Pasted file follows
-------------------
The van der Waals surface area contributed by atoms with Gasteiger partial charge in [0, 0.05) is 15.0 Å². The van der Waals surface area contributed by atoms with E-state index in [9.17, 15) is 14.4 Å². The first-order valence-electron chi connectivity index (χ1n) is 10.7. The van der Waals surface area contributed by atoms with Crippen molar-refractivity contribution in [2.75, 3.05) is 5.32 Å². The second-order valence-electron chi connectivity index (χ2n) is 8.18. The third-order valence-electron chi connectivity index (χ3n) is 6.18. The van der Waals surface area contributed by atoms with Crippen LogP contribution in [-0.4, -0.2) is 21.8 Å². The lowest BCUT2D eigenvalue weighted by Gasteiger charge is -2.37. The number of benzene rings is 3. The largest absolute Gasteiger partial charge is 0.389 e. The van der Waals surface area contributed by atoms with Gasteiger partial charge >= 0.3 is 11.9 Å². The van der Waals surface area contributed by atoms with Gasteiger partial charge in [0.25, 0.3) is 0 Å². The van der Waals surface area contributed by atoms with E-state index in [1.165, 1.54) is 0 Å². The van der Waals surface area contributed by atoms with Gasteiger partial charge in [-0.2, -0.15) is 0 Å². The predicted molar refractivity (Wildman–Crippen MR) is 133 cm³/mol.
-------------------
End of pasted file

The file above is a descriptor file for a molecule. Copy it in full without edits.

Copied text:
The van der Waals surface area contributed by atoms with Gasteiger partial charge in [0, 0.05) is 15.0 Å². The van der Waals surface area contributed by atoms with E-state index in [9.17, 15) is 14.4 Å². The first-order valence-electron chi connectivity index (χ1n) is 10.7. The van der Waals surface area contributed by atoms with Crippen molar-refractivity contribution in [2.75, 3.05) is 5.32 Å². The second-order valence-electron chi connectivity index (χ2n) is 8.18. The third-order valence-electron chi connectivity index (χ3n) is 6.18. The van der Waals surface area contributed by atoms with Crippen LogP contribution in [-0.4, -0.2) is 21.8 Å². The lowest BCUT2D eigenvalue weighted by Gasteiger charge is -2.37. The number of benzene rings is 3. The largest absolute Gasteiger partial charge is 0.389 e. The van der Waals surface area contributed by atoms with Gasteiger partial charge >= 0.3 is 11.9 Å². The van der Waals surface area contributed by atoms with Gasteiger partial charge in [0.25, 0.3) is 0 Å². The van der Waals surface area contributed by atoms with E-state index in [1.165, 1.54) is 0 Å². The van der Waals surface area contributed by atoms with Gasteiger partial charge in [-0.2, -0.15) is 0 Å². The predicted molar refractivity (Wildman–Crippen MR) is 133 cm³/mol.